He also captured two medals in London, including a stunning gold in 10-meter — the first Olympic win for the U.S. in a dozen years — along with a synchronized bronze off the big tower.

Throw in Boudia’s performances at the next-biggest meet on the calendar, and it’s clear how much he meant to the program. Over the last five world championships, he earned four silvers and a bronze.

“David Boudia obviously offered a lot of leadership and he had a lot of experience, so he was a role model to a lot of us,” said Kassidy Cook, a Rio Olympian. “But I think that a lot of other people, like Sam and Mikey and me, we can pick up where he kind of left us off. He’s left us with a lot of good advice and some good leadership roles to fill in. Although we will miss him if he doesn’t come back, we can definitely keep up the positive attitude and hard-working vibes transitioning into this next Olympics.”

Boudia still takes time to mentor Johnson and other young divers based in Indiana.

But Johnson, who is only 20, knows it will be on him and the other Olympic veterans to work with those who haven’t experienced those sort of high-pressure meets.

“Leading into the Olympic year, I really learned from David, through all the World Series meets, how to really handle each competition with different environments and different competitors,” Johnson recalled. “It’s just a lot of learning over these next few years, but it’s a lot of fun interaction with each other.”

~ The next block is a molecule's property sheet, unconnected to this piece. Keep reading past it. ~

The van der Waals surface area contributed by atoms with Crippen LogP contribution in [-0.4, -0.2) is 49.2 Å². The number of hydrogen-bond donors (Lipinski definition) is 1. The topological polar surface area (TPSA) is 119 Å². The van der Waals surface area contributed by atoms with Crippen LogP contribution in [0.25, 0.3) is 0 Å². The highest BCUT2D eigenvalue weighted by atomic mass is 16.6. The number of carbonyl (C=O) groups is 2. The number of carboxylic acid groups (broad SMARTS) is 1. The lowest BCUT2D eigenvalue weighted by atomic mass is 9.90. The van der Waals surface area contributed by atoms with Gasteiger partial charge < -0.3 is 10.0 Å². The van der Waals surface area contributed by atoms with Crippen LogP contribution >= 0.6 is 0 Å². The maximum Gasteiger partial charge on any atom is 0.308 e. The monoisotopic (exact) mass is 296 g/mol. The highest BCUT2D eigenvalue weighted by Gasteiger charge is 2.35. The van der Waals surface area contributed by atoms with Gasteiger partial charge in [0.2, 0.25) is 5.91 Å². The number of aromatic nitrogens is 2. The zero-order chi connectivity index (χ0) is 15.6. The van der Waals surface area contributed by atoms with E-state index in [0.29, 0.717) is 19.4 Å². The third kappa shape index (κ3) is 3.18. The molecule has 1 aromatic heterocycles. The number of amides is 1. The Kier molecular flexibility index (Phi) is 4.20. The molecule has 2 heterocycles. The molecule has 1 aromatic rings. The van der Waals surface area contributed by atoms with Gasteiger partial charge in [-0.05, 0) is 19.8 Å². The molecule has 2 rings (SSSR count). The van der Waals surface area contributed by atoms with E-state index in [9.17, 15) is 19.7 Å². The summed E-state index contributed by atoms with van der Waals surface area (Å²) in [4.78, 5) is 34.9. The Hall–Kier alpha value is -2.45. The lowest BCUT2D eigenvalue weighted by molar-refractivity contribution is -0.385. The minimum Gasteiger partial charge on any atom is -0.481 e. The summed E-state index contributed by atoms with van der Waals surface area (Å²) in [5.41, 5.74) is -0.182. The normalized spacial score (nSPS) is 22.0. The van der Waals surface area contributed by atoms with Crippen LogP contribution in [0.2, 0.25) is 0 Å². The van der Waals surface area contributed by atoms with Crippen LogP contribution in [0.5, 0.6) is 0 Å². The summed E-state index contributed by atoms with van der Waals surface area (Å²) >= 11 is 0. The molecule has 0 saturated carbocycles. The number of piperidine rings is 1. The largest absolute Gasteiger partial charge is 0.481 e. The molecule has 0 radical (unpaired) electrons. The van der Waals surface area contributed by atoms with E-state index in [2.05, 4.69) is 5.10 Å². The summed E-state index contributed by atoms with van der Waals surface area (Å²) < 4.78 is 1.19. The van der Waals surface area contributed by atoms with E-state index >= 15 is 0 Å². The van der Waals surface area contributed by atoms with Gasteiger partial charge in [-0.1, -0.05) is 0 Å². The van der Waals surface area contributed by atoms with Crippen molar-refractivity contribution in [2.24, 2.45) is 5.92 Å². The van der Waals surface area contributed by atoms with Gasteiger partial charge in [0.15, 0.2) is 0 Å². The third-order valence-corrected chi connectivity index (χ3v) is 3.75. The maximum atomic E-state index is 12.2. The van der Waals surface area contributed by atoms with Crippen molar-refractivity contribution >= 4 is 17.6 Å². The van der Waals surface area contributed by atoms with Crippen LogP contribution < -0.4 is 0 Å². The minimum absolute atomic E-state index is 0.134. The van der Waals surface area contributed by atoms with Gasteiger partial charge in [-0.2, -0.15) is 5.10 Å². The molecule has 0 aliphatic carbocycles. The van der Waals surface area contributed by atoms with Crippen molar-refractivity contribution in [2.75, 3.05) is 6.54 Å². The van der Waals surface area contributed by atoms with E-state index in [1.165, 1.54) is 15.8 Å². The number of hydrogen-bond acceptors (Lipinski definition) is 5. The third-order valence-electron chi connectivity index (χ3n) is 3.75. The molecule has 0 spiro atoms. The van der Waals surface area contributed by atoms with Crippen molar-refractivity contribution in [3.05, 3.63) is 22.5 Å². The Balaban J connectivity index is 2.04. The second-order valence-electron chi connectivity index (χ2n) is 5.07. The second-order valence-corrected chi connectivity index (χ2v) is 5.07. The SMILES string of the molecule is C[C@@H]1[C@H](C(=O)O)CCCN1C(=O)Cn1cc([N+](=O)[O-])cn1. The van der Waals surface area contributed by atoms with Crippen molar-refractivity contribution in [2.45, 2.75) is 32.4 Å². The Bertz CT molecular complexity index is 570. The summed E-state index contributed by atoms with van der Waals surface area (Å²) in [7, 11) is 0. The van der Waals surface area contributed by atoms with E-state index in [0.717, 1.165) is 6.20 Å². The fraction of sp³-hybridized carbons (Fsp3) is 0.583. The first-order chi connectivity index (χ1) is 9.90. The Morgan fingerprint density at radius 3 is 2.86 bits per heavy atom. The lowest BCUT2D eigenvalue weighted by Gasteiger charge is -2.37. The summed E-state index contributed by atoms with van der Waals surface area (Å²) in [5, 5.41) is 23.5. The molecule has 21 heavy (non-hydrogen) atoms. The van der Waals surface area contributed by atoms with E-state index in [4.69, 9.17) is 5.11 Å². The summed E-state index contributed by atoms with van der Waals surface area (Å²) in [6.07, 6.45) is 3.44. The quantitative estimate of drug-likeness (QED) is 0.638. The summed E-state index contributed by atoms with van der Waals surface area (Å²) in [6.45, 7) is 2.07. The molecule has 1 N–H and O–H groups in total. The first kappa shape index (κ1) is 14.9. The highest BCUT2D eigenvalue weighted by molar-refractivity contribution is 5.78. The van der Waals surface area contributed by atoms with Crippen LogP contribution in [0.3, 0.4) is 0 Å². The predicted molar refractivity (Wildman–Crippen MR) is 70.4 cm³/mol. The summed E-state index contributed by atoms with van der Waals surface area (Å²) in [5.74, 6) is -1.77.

He is eager to see how divers such as Gilliland and 15-year-old Maria Coburn, who qualified for worlds in synchronized 3-meter, fare in Budapest.

No matter what the result, the experience they gain will be invaluable.

“It’s good for them to get their feet wet now, with three years left leading up,” Johnson said. “There’s time for growth. You may not go in and win world championships your first time. You may never win. But you’re going to go into these competitions and you’re going to learn from those experiences. That’s what I did the first couple of years when David and I competed.”

As part of the development process, the coaches have paired of up veterans with some of the most promising newcomers. Parratto has taken Gilliland under her wing. Coburn will compete at worlds with Cook.

Synchro diving has become a huge emphasis for the U.S., contributing heavily to its renewed success at the last two Olympics. The Americans were shut out in both 2004 and 2008, an embarrassing fall for a program that once dominated the international scene with stars such as Greg Louganis. But synchro, in which only eight teams compete in a single round of competition, provides a much better chance of reaching the medal stand.

“Synchro has definitely been a main focus for the United States,” Cook said. “You only have to beat five teams to get on the podium. That is definitely the best shot for a medal at the Olympics and the world championships.”

That will continue to be the strategy heading toward Tokyo.

With or without Boudia.

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MORE: Boudia to decide whether to retire